TALLAHASSEE, Fla.â€“ During the past year, Florida minority students made progress in closing the achievement gap on several national and state level measures. African American and Hispanic students made more improvement from 2011 to 2013 on National Assessment of Educational Progress (NAEP) assessments in reading and mathematics, performance and participation in Advanced Placement (AP), FCAT 2.0 Reading and Mathematics and Algebra I End-of-Course assessments and Florida's graduation rate.
Governor Scott said, "I am very proud of Florida's students, teachers and parents for showing that together we can all prepare our next generation for success in college and careers. Together we can keep improving to make life better for all Floridians."
National Assessment of Educational Progress (NAEP)
Florida is the only state to have narrowed the achievement gap between White and African American students at both grades 4 and 8 in both reading and mathematics. Also, the percentage of Florida's Hispanic and African-American 4th and 8th grade students scoring at or above Basic in reading is significantly higher than the nation. This is also true for Florida's grade 4 mathematics Hispanic and African-American students.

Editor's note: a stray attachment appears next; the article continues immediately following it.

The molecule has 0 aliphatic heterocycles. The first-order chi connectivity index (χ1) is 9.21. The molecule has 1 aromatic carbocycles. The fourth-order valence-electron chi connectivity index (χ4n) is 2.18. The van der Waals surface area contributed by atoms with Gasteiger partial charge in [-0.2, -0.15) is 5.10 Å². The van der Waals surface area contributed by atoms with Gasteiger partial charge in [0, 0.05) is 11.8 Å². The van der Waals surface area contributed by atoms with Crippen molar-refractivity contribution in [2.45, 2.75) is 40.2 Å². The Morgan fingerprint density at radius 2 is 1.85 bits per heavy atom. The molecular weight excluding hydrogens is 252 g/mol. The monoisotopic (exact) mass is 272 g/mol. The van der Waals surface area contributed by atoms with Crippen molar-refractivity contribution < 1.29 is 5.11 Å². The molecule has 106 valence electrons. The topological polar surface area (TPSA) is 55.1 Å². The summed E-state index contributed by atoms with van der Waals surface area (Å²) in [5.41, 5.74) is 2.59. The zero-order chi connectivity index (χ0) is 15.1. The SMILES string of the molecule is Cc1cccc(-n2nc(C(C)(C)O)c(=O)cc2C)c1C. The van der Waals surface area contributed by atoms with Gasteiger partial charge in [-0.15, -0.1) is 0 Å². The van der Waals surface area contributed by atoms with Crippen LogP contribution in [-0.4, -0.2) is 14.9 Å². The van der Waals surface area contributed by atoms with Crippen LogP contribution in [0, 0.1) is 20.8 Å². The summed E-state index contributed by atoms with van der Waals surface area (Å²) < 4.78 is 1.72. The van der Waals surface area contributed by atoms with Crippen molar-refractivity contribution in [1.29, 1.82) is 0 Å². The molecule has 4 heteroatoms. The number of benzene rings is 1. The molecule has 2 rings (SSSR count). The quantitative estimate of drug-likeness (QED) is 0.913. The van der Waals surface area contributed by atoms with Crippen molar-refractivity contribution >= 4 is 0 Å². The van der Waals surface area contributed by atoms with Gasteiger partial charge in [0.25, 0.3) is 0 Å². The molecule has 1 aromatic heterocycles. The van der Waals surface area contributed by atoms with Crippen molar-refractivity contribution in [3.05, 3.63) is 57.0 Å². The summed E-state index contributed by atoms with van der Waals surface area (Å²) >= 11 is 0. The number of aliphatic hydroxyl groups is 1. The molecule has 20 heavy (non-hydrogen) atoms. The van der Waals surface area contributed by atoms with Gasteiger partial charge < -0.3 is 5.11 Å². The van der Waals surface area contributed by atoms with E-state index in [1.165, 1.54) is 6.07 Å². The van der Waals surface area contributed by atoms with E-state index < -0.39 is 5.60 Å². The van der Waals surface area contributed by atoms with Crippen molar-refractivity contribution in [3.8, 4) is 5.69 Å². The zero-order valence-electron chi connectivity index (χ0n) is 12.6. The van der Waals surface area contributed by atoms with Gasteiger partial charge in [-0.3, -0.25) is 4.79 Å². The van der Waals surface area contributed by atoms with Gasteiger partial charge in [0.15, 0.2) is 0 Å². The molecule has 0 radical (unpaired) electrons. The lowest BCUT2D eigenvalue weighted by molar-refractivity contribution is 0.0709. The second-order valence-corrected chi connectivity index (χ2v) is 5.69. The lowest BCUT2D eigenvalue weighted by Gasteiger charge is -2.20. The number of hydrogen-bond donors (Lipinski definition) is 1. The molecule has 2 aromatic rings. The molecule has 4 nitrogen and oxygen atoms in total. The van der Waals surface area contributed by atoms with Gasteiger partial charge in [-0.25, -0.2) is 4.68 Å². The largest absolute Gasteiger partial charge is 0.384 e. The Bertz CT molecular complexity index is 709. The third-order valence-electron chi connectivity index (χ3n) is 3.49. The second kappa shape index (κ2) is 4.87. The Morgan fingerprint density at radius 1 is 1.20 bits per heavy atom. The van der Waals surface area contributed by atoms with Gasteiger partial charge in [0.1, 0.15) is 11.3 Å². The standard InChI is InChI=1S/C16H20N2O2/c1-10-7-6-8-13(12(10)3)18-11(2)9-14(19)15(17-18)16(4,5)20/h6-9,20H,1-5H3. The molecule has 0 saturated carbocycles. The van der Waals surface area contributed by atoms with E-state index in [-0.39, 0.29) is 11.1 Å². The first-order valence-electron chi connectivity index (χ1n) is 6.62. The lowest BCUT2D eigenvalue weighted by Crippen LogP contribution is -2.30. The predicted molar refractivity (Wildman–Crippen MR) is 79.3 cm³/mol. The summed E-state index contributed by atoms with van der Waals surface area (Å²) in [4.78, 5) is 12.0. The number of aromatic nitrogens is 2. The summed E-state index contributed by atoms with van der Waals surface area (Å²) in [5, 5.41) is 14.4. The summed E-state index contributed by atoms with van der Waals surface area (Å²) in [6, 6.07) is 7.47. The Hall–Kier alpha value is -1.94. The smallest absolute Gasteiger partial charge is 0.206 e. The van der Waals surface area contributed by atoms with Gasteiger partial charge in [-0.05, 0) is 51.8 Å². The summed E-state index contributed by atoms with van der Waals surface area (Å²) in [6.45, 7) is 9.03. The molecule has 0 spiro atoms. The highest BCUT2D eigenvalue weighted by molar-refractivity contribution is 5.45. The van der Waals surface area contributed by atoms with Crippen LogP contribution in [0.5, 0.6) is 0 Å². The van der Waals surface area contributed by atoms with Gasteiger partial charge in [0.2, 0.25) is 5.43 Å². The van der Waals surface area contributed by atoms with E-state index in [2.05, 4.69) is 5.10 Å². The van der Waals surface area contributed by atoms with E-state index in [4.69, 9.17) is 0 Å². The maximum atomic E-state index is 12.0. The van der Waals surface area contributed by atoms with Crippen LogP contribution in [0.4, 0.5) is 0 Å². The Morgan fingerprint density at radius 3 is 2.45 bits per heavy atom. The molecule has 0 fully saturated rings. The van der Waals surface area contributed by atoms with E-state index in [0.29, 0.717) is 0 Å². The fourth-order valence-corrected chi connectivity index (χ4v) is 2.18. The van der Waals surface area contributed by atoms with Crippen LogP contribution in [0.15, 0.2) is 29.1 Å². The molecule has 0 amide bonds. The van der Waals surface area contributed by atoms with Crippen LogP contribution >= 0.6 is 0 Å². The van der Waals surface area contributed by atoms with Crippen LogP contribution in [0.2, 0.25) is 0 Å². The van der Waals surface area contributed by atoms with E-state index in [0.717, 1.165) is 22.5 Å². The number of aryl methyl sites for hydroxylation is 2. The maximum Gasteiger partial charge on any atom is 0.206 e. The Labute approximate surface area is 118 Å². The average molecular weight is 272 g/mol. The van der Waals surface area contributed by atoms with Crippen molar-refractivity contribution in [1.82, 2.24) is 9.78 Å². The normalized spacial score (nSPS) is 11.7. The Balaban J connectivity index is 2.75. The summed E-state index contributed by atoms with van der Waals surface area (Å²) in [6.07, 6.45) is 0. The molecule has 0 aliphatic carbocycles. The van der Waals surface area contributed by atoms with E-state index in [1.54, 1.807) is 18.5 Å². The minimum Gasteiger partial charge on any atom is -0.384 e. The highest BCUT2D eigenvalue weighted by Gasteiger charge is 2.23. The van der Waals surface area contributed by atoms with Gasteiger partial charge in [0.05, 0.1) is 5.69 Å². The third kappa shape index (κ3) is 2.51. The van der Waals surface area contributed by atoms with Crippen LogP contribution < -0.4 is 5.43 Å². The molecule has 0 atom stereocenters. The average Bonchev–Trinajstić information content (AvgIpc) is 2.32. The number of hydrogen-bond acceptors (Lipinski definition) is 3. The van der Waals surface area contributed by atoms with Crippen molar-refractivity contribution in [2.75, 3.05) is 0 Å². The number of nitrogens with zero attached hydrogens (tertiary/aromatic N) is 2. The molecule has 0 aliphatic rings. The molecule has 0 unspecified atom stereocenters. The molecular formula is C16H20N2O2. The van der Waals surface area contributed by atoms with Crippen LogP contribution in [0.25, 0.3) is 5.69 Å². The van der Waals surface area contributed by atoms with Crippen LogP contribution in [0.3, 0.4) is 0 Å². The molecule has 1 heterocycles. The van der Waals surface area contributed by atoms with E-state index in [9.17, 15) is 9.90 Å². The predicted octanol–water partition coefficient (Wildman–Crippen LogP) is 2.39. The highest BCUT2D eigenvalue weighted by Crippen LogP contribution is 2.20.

FCAT 2.0 and End-Of-Course Assessments
On FCAT 2.0 and Algebra I End-of-Course assessments, Florida's Hispanic and African American students narrowed the gap in reading across grade levels and significantly narrowed the gap in Algebra I.
On 2013 Advanced Placement (AP) results, Florida is the only state in the nation among those with a large Hispanic/Latino population (20 percent or greater) in its graduating class to eliminate the participation and performance gap. Hispanics/Latinos made up almost 25 percent of the 2012 graduating class, yet they made up 26 percent of AP exam test takers and 29 percent of AP exam takers scoring 3 or higher.
Florida's Black/African American graduates have progressed in both participation and success on AP over the last ten years. In 2012, almost 15 percent of the high school graduates who had taken an AP exam were Black/African American, up from a little more than nine percent in 2002. In 2012, 7.4 percent of African American graduates scored 3 or higher on AP exams, rising from 5.6 percent in 2002.
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